By Michael E. Miller
By Ryan Yousefi
By Kyle Munzenrieder
By Sabrina Rodriguez
By Michael E. Miller
By Carlos Suarez De Jesus
By Luther Campbell
By Kyle Munzenrieder
"I can't live without this one," declared Andy Nierenberg when placing a bid earlier this month on the ntBay Internet auction site. The item Nierenberg so coveted was a photo album memorializing the tenure of Ted Eefting, former City of Miami public works director. Along with dozens of other civic mementos, the album recently was discarded during spring cleaning of Miami City Hall's basement. New Timesrescued several of the items and sold them to the highest bidders on www.miaminewtimes.com. With his very existence on the line, Nierenberg offered only ten bucks for Eefting's farewell gift. Unfortunately it wasn't enough. When the auction closed on April 14, the photos, along with the bulk of city hall memorabilia and the weight of Nierenberg's eternal soul, went to a 30-year-old law clerk named Brad Wagshul.
"I'm moving into a new house in two weeks," Wagshul announced when informed of his triumph. "My wife approved the idea of building some type of shrine to [former Miami Mayor] Xavier Suarez, perhaps the Xavier Suarez memorial office. She thought it would be good for both of us."
Over the course of the nine-day auction, Wagshul picked up blueprints for a baseball stadium ($11), a discarded city file ($3), a collection of reports on the Miami City Employee's Retirement System ($3), an "honorary Conch" certificate recognizing Suarez as a citizen of the Florida Keys ($3), and a plaque commemorating Suarez's participation in a boxing match with former Miami Beach Mayor Alex Daoud ($26).
A committed historian, Wagshul tried in vain to add still more to his collection. "I might even consider trading my SEPTA (Southeastern Pennsylvania Transportation Authority) shirt for this one," he wrote when proffering $6 for a soiled City of Miami maintenance department work shirt. (The shirt actually sold for $20.) He also failed to win a photograph of Suarez shaking hands with Ronald Reagan. Most of the items Wagshul collected were overlooked by other bidders. Said Wagshul, upon submitting the high offer for the retirement-system reports: "Maybe it's history, maybe it's crap; for $3 who cares?"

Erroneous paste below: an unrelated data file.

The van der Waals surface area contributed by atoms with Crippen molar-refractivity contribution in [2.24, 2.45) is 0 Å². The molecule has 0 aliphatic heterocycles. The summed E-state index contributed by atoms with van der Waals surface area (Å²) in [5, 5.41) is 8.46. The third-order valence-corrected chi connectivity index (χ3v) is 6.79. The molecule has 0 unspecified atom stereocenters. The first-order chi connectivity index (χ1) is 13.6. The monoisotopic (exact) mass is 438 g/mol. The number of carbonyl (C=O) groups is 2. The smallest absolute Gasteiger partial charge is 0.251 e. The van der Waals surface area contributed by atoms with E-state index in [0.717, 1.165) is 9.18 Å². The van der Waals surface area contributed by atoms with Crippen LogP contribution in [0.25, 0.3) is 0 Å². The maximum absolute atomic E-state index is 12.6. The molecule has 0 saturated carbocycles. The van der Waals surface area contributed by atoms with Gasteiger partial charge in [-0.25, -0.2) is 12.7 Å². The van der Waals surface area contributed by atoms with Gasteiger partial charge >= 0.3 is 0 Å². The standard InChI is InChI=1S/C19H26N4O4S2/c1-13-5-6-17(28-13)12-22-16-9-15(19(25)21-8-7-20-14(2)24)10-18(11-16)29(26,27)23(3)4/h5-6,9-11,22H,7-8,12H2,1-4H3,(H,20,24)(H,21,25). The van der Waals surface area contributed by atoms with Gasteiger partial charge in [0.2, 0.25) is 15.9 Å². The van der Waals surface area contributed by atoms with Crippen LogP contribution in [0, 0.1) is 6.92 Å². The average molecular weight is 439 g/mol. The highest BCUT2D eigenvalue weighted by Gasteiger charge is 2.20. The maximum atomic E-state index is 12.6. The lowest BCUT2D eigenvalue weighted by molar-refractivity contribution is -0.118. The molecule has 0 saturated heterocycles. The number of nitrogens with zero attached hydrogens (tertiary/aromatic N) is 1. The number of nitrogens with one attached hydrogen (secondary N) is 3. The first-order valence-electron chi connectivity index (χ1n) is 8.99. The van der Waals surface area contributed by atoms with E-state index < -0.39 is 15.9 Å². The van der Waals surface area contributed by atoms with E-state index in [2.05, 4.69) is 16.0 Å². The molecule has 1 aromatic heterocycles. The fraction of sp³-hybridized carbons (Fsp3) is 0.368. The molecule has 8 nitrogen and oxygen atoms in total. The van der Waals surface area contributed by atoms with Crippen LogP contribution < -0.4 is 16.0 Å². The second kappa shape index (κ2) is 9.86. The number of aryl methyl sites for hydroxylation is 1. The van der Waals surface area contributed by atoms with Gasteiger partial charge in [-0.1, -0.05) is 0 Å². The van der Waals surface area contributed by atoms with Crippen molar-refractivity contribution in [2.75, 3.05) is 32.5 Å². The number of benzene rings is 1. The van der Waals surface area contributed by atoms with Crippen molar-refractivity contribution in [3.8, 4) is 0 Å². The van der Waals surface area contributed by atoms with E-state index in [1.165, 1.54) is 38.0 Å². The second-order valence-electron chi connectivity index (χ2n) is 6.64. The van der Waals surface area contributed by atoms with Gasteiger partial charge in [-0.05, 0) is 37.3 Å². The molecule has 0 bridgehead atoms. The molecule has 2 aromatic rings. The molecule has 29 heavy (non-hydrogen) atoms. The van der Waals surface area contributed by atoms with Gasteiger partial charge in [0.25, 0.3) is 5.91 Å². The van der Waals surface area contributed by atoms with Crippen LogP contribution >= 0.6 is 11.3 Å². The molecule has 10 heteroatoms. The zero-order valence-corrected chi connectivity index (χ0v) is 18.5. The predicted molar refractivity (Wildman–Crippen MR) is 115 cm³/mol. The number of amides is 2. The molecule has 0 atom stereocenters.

There was no denying the historical value of other items that were for sale. An oar that may or may not have sailed with the Titanic went for a cool $100. "I have been looking for an oar [with a strange history] forever," claimed the winning bidder, who also took home a proclamation recognizing Gloria Estefan Day in Miami for $71. (Under the auction's terms, we agreed not to publicize bidders' names unless they agreed.) Maria from Miami bid on the work shirt, a hardhat personalized for former city Commissioner J.L. Plummer, and a handful of Dinner Key folders. "I gotta get one of these, especially the Plummer hat!" she wrote in an e-mail. And now she owns it.
No relic generated more spirited bidding than a wooden submarine once awarded to Suarez by the crew of the PCU Miami attack-class nuclear sub. Nierenberg, who offered $10, said he "gotta have it." And again he was left in the dust as a bidding war broke out between a Tavernier woman and a female vice president of the Greater Miami Chamber of Commerce, who objected to the weathered block of wood's sale. "This item ... belongs at the Historical Museum, along with the other items re the [PCU] Miami that were donated to preserve our history," said the veep when submitting her initial offer of $25. "I am bidding on it for this purpose only." She eventually recovered it for $51.
During the auction bids came in from Hamburg, Germany; Washington, D.C.; Vail, Colorado; and elsewhere. All proceeds were donated to the nonprofit Urban Environment League of Greater Miami to aid the city's parks and recreation department. The UEL's mission is to encourage enlightened city planning and to preserve and enhance parks and open space. Winning bids were tax-deductible, which factored into Wagshul's enthusiasm.
"I saw the historical value of all the items," he reports, his speech rushed with the thrill of victory. "I really don't know if that is the case. I thought [they] looked like good conversation pieces. A few of them, I guess the city retirement records from the war and the archives, I thought maybe somebody would have interest, and I thought I'd donate the records to whoever wants them. I don't know if that will bear out, though. Maybe they'll just end up back in the trash."